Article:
Two people who fled from authorities, breaching their Covid-19 quarantine restrictions, had been granted special exemption to attend the funeral of a Mongrel Mob relative in Hamilton.
The Herald understands the pair, aged 8 and 19, flew with four other family members, including their mother, from Melbourne, before being granted an exemption to attend the tangi of slain gang member Deiderick John Grant, known as DJ Rogue.
The 57-year-old was killed at a Slim St, Bader, property on June 5.
The family are believed to have flown to New Zealand to be with their whānau the following day.
The pair were given strict instructions to follow as part of their compassionate exemption, including to remain in their vehicle on the journey to Hamilton - and to wear personal protective equipment (PPE) if they got out. They are also understood to have been told to stay in the vehicle during the tangi.
They were then required, with their other family members, to return to the quarantine hotel, the Pullman, in Auckland afterwards.
Instead, the pair fled.
And last night former police commissioner Mike Bush claimed six members of the Australian family had absconded, though five were now back in isolation at the hotel.
When questioned by the Herald last night, the Ministry of Health revealed the two youngsters had now tested negative.
"The six members were staying at the Pullman Auckland in managed isolation and were granted exemption on compassionate grounds to attend the tangi and return to the facility on the same day.
"Four members of the family returned. A teenager and a child did not. The child was returned to the hotel managed isolation and quarantine facility in Auckland.
"The teenager remains in self-isolation at a family property. The teenager in self-isolation in Hamilton has had a Covid-19 test and tested negative.
"The five family members' request to join the teenager has been declined and they will complete their isolation at the managed isolation and quarantine facility in Auckland."
Strict border controls remain in place, with all arrivals going through health screening, getting tested for the virus and being forced to spend 14 days in quarantine or isolation.
Only travellers who have virus symptoms are placed in quarantine, whereas those who do not have symptoms go to an approved managed isolation facility.
People who are in quarantine after arriving in the country from overseas cannot attend a funeral or tangi.
A source has spoken to the Herald out of frustration as just days after the incident in Hamilton, two infected women who had landed in New Zealand from Britain were able to leave their quarantine hotel in Auckland and drive to Wellington on Saturday.
They were not tested before they left.
Director general of health Dr Ashley Bloomfield said yesterday that the pair did everything that was asked of them, including driving the 640km route between the two cities without stopping.
The source felt the ministry wasn't doing enough to protect the country, despite the hard work put in by Kiwis over the past three months including the strict lockdown.
"This thing with the [boys] happened before the women and I think that the people in charge have not learned from the first mistake.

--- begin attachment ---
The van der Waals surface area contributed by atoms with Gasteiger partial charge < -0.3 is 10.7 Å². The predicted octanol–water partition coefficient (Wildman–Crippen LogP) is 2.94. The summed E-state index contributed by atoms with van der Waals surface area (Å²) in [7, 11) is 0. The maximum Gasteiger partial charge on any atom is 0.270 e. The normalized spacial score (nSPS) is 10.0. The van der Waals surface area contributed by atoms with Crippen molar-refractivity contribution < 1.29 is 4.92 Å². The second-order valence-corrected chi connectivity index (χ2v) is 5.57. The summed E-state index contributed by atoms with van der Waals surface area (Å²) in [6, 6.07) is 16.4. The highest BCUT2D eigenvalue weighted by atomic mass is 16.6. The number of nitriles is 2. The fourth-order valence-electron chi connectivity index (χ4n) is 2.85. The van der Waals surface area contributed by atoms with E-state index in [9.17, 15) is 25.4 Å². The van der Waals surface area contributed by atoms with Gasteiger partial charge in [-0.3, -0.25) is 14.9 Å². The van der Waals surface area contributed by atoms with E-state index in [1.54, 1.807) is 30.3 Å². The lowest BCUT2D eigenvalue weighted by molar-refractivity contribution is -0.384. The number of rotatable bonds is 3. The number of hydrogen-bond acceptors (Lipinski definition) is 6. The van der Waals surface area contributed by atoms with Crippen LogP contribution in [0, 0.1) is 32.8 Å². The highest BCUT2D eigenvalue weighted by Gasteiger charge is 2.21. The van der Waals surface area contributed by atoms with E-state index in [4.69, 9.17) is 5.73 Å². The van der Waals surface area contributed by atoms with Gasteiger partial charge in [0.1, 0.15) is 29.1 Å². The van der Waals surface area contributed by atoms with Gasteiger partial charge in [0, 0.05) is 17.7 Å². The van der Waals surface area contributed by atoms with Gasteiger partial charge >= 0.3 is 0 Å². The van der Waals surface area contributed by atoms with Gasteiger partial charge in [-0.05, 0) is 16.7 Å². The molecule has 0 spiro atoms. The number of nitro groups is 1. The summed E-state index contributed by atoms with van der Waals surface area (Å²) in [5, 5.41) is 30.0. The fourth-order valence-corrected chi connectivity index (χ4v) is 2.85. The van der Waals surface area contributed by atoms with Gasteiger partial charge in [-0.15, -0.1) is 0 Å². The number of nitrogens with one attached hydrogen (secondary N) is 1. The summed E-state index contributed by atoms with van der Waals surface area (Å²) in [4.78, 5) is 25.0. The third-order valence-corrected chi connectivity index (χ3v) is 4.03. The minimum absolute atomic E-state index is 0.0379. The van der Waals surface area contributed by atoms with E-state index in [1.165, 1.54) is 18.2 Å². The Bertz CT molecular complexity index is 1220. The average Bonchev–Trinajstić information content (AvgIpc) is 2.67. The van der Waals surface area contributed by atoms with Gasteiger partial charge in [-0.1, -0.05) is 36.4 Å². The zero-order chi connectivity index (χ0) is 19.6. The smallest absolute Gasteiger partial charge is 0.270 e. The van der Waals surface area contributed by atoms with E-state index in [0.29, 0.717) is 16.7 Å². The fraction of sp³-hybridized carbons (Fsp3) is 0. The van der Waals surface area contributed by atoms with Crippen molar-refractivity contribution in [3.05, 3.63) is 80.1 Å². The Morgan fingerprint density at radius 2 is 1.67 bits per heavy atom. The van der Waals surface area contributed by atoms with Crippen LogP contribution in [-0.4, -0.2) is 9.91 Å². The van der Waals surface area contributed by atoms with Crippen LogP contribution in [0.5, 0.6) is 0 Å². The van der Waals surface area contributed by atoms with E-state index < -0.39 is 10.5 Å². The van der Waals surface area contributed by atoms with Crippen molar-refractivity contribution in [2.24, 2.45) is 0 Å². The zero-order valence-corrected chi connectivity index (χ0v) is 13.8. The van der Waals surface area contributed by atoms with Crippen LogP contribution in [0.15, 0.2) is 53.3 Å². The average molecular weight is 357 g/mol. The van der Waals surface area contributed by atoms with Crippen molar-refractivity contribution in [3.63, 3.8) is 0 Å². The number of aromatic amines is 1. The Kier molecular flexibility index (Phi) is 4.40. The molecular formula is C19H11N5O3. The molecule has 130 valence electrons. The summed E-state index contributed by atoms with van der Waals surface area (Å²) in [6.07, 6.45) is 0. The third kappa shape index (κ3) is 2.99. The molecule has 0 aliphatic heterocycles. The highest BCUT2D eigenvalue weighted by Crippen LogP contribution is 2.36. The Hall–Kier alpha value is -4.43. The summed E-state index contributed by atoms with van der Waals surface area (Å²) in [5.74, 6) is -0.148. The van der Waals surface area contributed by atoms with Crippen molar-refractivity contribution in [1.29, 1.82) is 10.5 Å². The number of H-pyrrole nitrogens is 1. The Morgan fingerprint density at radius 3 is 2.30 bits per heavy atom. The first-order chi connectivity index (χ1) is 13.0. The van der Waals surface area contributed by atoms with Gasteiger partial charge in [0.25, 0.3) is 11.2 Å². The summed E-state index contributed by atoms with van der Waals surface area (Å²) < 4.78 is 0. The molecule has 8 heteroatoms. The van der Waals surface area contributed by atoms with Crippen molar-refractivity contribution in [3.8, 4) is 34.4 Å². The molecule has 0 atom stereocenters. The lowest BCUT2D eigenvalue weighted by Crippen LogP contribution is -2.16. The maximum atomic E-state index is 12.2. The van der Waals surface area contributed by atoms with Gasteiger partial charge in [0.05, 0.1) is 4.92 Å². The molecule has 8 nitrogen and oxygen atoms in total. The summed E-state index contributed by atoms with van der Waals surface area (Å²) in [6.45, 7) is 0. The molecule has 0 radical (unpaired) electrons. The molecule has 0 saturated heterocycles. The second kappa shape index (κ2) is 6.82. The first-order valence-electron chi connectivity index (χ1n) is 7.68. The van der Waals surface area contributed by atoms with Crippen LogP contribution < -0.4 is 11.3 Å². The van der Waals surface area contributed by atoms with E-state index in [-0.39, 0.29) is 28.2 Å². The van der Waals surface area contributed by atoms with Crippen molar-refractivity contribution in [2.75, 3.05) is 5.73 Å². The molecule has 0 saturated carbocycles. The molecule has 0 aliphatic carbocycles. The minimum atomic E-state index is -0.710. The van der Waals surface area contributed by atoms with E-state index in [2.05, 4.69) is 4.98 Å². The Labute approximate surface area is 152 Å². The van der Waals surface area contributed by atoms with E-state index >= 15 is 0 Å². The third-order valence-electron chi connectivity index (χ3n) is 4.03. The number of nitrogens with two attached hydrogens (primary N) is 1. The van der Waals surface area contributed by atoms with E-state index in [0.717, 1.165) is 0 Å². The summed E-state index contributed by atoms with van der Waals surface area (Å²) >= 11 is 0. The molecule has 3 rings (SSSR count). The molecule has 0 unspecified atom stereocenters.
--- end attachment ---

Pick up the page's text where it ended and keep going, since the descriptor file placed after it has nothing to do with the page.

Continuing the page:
"I'm just really, really worried about what's going on and I think the public need to know what's going on."
The person said the family came over from Melbourne to attend Grant's funeral.
"As soon as these kids have left the isolation centre, with their mother who was also part of the set up, they've just gapped it.
"They've breached all of the conditions of their agreement that was set up and just disappeared."
The condition for the mourners to stay in their vehicle at the tangi was "never going to happen", the person said.
"It was just ridiculous."
Hundreds of mourners from all around the North Island were believed to have attended Grant's tangi last week.
The source said the boys, and the rest of their family, mingled with them all.
"The ridiculous thing about the Mongrel Mob funeral in Hamilton ... you could see how many hundreds of people there were there ... these boys who essentially just came in the country from Melbourne were mingling all in amongst those people."
Another condition of being granted an exemption is to provide two addresses of where they would be staying. One would be a back-up.
The source claimed the first address provided to authorities was fake, while their back-up address was Slim St, the property where Grant was killed.
It led him to believe that the addresses provided by visitors were not being verified before their exemptions were granted.
"If that's the security we're providing ... it's just an absolute joke. They should be asking, 'what is the risk here?'"
He said asking families to wear PPE at all times was also "completely impossible" and said the ministry needed to up its game to protect New Zealanders.
"This is the thing, there's how many billions of dollars that's going to be spent, how long it is it going to take for the country to get back on track? How many people have lost their jobs? There's people who have committed suicide.
"It's crazy, and yet I'm guessing it's the Ministry of Health, as they're the lead agency, are prepared to throw it all away for these guys to come over for a Mongrel Mob tangi?
"It actually frightens me about how incompetent these people are."